Jamra primary scholl for children affected by HIV/AIDS, drugs or poverty, Senegal (c) Nell Freeman/Alliance Participants in the Photovioce project, Ecuador © Marcela Nievas for the Alliance
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Vienna 2010: What's preventing HIV prevention?


Aids Alliance

Alliance calls for more effective HIV funding for treatment and prevention

As the largest gathering of experts on HIV/AIDS meets for the XVIII International AIDS conference, the International HIV/AIDS Alliance is launching a new campaign to target resources more efficiently to prevent additional people becoming infected with HIV.
The campaign asks “what’s preventing prevention?” and is calling for donors and governments to invest in HIV prevention that is efficient, cost effective and targets the right people.

Alvaro Bermejo, Executive Director of the Alliance said, “The HIV/AIDS epidemic is a tragedy for millions of people and a costly time-bomb for families, governments and donors. For every two people who get treatment, 5 others get infected. At this rate, spending for HIV will raise from $13 billion now to between $19 and $35 billion in just 20 years time.

“If national AIDS programmes made the difficult decisions, addressed the barriers that are preventing marginalised groups from accessing services and targeted resources at those most affected they could cut more new infections and still have savings to put into scaling up treatment,” he said.

Delegates at the conference will be invited to share what they believe are the key issues on “what’s preventing prevention?”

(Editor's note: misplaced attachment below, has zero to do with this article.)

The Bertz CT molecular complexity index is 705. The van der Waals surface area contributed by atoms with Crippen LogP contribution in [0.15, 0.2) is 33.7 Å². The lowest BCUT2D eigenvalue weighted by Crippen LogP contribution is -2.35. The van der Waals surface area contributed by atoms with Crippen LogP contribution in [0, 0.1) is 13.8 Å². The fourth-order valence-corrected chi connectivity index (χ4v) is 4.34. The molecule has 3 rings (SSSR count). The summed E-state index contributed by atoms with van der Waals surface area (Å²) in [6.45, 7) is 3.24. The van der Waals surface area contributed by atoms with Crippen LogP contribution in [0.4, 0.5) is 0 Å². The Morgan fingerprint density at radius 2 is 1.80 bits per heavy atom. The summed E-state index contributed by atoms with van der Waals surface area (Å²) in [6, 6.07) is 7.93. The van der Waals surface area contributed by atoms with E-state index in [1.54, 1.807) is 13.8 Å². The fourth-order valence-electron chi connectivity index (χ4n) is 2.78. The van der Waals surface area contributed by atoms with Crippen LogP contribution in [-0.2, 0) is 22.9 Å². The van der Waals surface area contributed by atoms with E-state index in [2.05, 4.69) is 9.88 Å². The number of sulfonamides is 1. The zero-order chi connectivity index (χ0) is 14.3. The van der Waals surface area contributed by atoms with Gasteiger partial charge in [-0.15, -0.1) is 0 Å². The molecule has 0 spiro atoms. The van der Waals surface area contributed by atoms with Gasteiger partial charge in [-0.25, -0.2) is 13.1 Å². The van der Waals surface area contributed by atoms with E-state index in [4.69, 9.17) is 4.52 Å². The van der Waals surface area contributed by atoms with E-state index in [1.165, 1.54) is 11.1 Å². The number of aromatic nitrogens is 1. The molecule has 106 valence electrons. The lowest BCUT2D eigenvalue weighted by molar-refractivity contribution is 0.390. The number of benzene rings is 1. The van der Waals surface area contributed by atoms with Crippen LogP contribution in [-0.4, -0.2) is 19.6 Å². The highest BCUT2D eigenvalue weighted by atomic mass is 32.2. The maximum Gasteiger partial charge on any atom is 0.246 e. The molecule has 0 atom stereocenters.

Prevention resources are most effective when they are targeted at those most vulnerable and at risk of HIV and must be alongside, not instead of strengthened treatment services. Those central to the response should participate in the design and implementation of HIV prevention programmes and take the lead at the community level.

“Currently only 10% of sex workers, men who have sex with men and drug users who need HIV prevention services receive them so there is a large unmet need. The cost effectiveness and efficiency of prevention programmes for those most vulnerable to HIV are too often hindered by repressive laws, policies, human rights violations and discrimination and exclusion,” said Bermejo.

In a survey among Alliance partners, men who have sex with men experience the most human rights violations, followed closely by sex workers and people living with HIV.

Bermejo added, “The Alliance is witnessing drug users in Ukraine harassed when trying to get substitution therapy and doctors prescribing it are jailed. Between January 2008 and July 2009 at least 200 transgender people have been killed. In Africa we are seeing an increasing trend to criminalise men who have sex with men such as in Uganda and Malawi. These violations make it very hard to reach at risk people with prevention services.”

To effectively reach people at risk of HIV, the legal, social and policy barriers that impede people from accessing HIV services must be removed and those most affected must be actively involved.  A human rights based approach needs to be at the centre of HIV prevention programmes.

Editors Notes:

 For interviews, photos and information contact: Sarah Wheeler at Vienna on +44 (0)7590 358391. swheeler@aidsalliance.org

    The HIV/AIDS epidemic is a tragedy for millions and a costly time-bomb for families, governments and donors.